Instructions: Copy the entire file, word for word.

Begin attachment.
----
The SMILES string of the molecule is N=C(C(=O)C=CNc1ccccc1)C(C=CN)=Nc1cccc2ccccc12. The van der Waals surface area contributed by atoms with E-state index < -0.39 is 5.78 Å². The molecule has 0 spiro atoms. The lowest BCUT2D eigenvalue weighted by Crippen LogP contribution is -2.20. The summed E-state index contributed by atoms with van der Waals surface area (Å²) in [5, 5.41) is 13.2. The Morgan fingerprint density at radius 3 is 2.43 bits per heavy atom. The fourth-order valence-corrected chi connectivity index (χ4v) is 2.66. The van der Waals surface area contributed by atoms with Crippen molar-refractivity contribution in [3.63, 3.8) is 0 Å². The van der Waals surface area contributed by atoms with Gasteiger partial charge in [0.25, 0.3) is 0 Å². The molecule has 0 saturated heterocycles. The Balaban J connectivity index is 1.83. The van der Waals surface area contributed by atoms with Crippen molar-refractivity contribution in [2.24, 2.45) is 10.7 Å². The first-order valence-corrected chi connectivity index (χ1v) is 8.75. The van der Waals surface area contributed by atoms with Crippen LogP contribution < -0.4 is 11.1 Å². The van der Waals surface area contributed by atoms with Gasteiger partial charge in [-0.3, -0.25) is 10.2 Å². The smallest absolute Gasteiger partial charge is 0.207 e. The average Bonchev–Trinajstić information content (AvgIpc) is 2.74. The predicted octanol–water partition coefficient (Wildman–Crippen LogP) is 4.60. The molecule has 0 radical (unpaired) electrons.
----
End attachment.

The SMILES string of the molecule is N=C(C(=O)C=CNc1ccccc1)C(C=CN)=Nc1cccc2ccccc12. The van der Waals surface area contributed by atoms with E-state index < -0.39 is 5.78 Å². The molecule has 0 spiro atoms. The lowest BCUT2D eigenvalue weighted by Crippen LogP contribution is -2.20. The summed E-state index contributed by atoms with van der Waals surface area (Å²) in [5, 5.41) is 13.2. The Morgan fingerprint density at radius 3 is 2.43 bits per heavy atom. The fourth-order valence-corrected chi connectivity index (χ4v) is 2.66. The van der Waals surface area contributed by atoms with Crippen molar-refractivity contribution in [3.63, 3.8) is 0 Å². The van der Waals surface area contributed by atoms with Gasteiger partial charge in [0.25, 0.3) is 0 Å². The molecule has 0 saturated heterocycles. The Balaban J connectivity index is 1.83. The van der Waals surface area contributed by atoms with Crippen molar-refractivity contribution in [2.24, 2.45) is 10.7 Å². The first-order valence-corrected chi connectivity index (χ1v) is 8.75. The van der Waals surface area contributed by atoms with Crippen LogP contribution < -0.4 is 11.1 Å². The van der Waals surface area contributed by atoms with Gasteiger partial charge in [-0.3, -0.25) is 10.2 Å². The smallest absolute Gasteiger partial charge is 0.207 e. The average Bonchev–Trinajstić information content (AvgIpc) is 2.74. The predicted octanol–water partition coefficient (Wildman–Crippen LogP) is 4.60. The molecule has 0 radical (unpaired) electrons.